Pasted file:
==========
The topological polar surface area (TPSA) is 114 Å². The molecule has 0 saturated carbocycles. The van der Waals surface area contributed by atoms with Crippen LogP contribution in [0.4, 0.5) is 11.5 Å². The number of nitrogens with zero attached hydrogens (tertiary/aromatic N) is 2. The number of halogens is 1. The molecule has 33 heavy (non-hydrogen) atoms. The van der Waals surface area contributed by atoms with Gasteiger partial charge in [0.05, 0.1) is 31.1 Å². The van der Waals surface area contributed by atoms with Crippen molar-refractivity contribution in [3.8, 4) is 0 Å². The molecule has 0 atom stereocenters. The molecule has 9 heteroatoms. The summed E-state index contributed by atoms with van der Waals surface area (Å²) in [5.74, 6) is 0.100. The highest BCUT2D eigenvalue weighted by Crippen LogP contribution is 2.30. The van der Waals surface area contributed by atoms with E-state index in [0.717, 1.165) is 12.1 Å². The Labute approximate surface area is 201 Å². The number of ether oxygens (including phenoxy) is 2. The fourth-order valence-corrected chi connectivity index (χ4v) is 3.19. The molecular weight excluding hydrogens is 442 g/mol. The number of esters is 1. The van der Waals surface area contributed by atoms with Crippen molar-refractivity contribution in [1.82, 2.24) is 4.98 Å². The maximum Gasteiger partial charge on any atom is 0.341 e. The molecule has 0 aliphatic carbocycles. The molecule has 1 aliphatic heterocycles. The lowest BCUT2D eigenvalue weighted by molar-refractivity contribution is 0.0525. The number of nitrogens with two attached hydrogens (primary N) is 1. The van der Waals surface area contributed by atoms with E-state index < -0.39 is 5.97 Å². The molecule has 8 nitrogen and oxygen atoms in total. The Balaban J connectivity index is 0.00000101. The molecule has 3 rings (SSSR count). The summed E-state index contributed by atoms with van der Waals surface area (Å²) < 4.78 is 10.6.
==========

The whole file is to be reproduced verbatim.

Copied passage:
The topological polar surface area (TPSA) is 114 Å². The molecule has 0 saturated carbocycles. The van der Waals surface area contributed by atoms with Crippen LogP contribution in [0.4, 0.5) is 11.5 Å². The number of nitrogens with zero attached hydrogens (tertiary/aromatic N) is 2. The number of halogens is 1. The molecule has 33 heavy (non-hydrogen) atoms. The van der Waals surface area contributed by atoms with Gasteiger partial charge in [0.05, 0.1) is 31.1 Å². The van der Waals surface area contributed by atoms with Crippen molar-refractivity contribution in [3.8, 4) is 0 Å². The molecule has 0 atom stereocenters. The molecule has 9 heteroatoms. The summed E-state index contributed by atoms with van der Waals surface area (Å²) in [5.74, 6) is 0.100. The highest BCUT2D eigenvalue weighted by Crippen LogP contribution is 2.30. The van der Waals surface area contributed by atoms with E-state index in [0.717, 1.165) is 12.1 Å². The Labute approximate surface area is 201 Å². The number of ether oxygens (including phenoxy) is 2. The fourth-order valence-corrected chi connectivity index (χ4v) is 3.19. The molecular weight excluding hydrogens is 442 g/mol. The number of esters is 1. The van der Waals surface area contributed by atoms with Crippen molar-refractivity contribution in [1.82, 2.24) is 4.98 Å². The maximum Gasteiger partial charge on any atom is 0.341 e. The molecule has 0 aliphatic carbocycles. The molecule has 1 aliphatic heterocycles. The lowest BCUT2D eigenvalue weighted by molar-refractivity contribution is 0.0525. The number of nitrogens with two attached hydrogens (primary N) is 1. The van der Waals surface area contributed by atoms with E-state index < -0.39 is 5.97 Å². The molecule has 8 nitrogen and oxygen atoms in total. The Balaban J connectivity index is 0.00000101. The molecule has 3 rings (SSSR count). The summed E-state index contributed by atoms with van der Waals surface area (Å²) < 4.78 is 10.6.